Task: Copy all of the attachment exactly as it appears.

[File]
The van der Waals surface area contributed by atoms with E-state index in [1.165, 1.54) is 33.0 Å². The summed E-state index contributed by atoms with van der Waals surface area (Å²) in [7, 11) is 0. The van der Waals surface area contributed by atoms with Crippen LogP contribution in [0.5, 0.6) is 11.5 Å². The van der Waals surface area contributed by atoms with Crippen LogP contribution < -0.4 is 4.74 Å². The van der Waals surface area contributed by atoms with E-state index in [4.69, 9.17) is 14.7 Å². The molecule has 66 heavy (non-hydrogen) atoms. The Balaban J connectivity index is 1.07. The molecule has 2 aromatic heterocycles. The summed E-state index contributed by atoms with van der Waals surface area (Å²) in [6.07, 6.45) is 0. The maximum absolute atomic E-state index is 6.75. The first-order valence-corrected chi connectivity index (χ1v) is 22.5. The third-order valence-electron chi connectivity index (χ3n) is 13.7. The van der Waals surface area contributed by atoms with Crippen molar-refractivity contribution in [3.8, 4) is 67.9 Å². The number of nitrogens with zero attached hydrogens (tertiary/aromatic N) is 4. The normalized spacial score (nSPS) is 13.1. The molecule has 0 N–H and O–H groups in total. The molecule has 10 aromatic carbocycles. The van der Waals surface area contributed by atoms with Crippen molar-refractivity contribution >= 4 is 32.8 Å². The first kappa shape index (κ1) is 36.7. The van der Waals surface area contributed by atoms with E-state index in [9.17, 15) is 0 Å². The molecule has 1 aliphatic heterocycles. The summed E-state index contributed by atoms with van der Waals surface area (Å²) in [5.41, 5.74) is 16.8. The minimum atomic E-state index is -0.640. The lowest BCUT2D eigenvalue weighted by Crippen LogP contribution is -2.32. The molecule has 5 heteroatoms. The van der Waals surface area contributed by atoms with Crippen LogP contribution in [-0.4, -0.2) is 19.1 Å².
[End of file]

The van der Waals surface area contributed by atoms with E-state index in [1.165, 1.54) is 33.0 Å². The summed E-state index contributed by atoms with van der Waals surface area (Å²) in [7, 11) is 0. The van der Waals surface area contributed by atoms with Crippen LogP contribution in [0.5, 0.6) is 11.5 Å². The van der Waals surface area contributed by atoms with Crippen LogP contribution < -0.4 is 4.74 Å². The van der Waals surface area contributed by atoms with E-state index in [4.69, 9.17) is 14.7 Å². The molecule has 66 heavy (non-hydrogen) atoms. The Balaban J connectivity index is 1.07. The molecule has 2 aromatic heterocycles. The summed E-state index contributed by atoms with van der Waals surface area (Å²) in [6.07, 6.45) is 0. The maximum absolute atomic E-state index is 6.75. The first-order valence-corrected chi connectivity index (χ1v) is 22.5. The third-order valence-electron chi connectivity index (χ3n) is 13.7. The van der Waals surface area contributed by atoms with Crippen molar-refractivity contribution in [3.8, 4) is 67.9 Å². The number of nitrogens with zero attached hydrogens (tertiary/aromatic N) is 4. The normalized spacial score (nSPS) is 13.1. The molecule has 0 N–H and O–H groups in total. The molecule has 10 aromatic carbocycles. The van der Waals surface area contributed by atoms with Crippen molar-refractivity contribution >= 4 is 32.8 Å². The first kappa shape index (κ1) is 36.7. The van der Waals surface area contributed by atoms with E-state index in [9.17, 15) is 0 Å². The molecule has 1 aliphatic heterocycles. The summed E-state index contributed by atoms with van der Waals surface area (Å²) in [5.41, 5.74) is 16.8. The minimum atomic E-state index is -0.640. The lowest BCUT2D eigenvalue weighted by Crippen LogP contribution is -2.32. The molecule has 5 heteroatoms. The van der Waals surface area contributed by atoms with Crippen LogP contribution in [-0.4, -0.2) is 19.1 Å².